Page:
The New Spirit
|The New Spirit
We are confronted in Hank Lazer”s The New Spirit by something like a book-length prayer: a crisis in search of a resolution through language — invocation & meditation — that allows itself & him to speak. If the surface of the work seems radical (& it is), its depths connect to the oldest sources of poetry — a “”new spirit,”” like Apollinaire”s who first spoke the term to us, that evokes the ancient (ancestral) spirit/breath of poetry (“”such / old roots fragments””) & in that telling “”makes it new.”” Lazer is by now a master of such turns / (re)turns, such movements of sight & sound, & The New Spirit— both as book & quest — adds to the growing array of his books, his intelligence, that calls for our attention.”” — Jerome Rothenberg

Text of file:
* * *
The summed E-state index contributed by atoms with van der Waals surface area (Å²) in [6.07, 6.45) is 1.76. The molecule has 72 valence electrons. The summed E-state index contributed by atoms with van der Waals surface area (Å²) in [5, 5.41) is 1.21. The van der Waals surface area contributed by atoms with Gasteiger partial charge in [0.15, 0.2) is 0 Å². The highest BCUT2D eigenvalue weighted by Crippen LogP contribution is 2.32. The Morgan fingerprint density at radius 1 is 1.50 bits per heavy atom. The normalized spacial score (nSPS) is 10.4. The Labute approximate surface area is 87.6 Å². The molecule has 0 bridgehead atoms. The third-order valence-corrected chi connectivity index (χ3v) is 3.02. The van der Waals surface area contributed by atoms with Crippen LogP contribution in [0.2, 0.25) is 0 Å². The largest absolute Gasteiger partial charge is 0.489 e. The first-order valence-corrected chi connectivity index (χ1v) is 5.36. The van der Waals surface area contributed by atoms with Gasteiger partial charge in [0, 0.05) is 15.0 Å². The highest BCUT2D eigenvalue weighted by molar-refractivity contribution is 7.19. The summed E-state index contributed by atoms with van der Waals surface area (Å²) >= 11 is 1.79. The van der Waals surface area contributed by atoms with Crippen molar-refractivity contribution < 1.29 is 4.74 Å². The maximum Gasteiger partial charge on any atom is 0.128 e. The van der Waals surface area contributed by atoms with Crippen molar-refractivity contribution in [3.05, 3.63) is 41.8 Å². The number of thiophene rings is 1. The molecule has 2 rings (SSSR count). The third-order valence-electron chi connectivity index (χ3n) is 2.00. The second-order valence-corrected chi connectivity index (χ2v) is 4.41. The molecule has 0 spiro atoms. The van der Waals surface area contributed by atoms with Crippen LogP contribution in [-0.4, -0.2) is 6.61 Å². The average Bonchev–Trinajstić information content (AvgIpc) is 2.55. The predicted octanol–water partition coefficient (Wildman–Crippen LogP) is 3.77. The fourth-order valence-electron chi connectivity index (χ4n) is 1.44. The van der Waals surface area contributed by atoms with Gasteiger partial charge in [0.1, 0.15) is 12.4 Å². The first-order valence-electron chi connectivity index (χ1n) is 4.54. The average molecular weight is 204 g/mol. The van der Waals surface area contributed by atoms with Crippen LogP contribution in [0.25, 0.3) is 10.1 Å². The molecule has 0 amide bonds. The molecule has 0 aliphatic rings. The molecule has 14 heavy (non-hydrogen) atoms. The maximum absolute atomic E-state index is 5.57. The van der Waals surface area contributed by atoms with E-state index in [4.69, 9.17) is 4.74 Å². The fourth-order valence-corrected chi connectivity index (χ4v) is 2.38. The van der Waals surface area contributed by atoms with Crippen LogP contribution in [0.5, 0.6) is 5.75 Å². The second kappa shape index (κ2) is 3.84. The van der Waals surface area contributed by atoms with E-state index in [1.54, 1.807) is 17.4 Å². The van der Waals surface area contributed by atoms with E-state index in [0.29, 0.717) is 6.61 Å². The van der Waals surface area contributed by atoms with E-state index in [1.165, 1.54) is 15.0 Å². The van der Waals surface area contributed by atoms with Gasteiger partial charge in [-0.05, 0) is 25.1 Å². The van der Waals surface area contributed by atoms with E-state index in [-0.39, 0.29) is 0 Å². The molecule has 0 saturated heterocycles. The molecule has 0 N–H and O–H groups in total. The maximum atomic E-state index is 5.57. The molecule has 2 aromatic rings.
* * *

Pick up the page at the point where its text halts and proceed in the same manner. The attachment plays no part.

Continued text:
“The New Spirit is Hank Lazer”s journey to the interior. Here the poet”s devotion is to the spirit of the letter, seeking a language that points to what lies beyond words, requiring neither epiphany nor apocalypse for its revelation. Inspiration arrives in measures of breath, leaning toward meaning. Lazer returns the soul and its song to their highest aspiration. If you follow, he”ll take you there, sounding it out as you go.”” — Harryette Mullen rnrnThe New Spirit, Hank Lazer”s twelfth book of poetry, is his fifth large collection, following Elegies & Vacations (Salt Publishing, 2004), Days (Lavender Ink, 2002), 3 of 10 (Chax Press, 1996), and Doublespace: Poems 1971-1989 (Segue, 1992). A noted critic, Lazer”s two-volume Opposing Poetries (Northwestern University Press) appeared in 1996. With Charles Bernstein, Lazer edits the Modern and Contemporary Poetics Series for the University of Alabama Press. Lazer is an Assistant Vice President and Professor of English at the University of Alabama.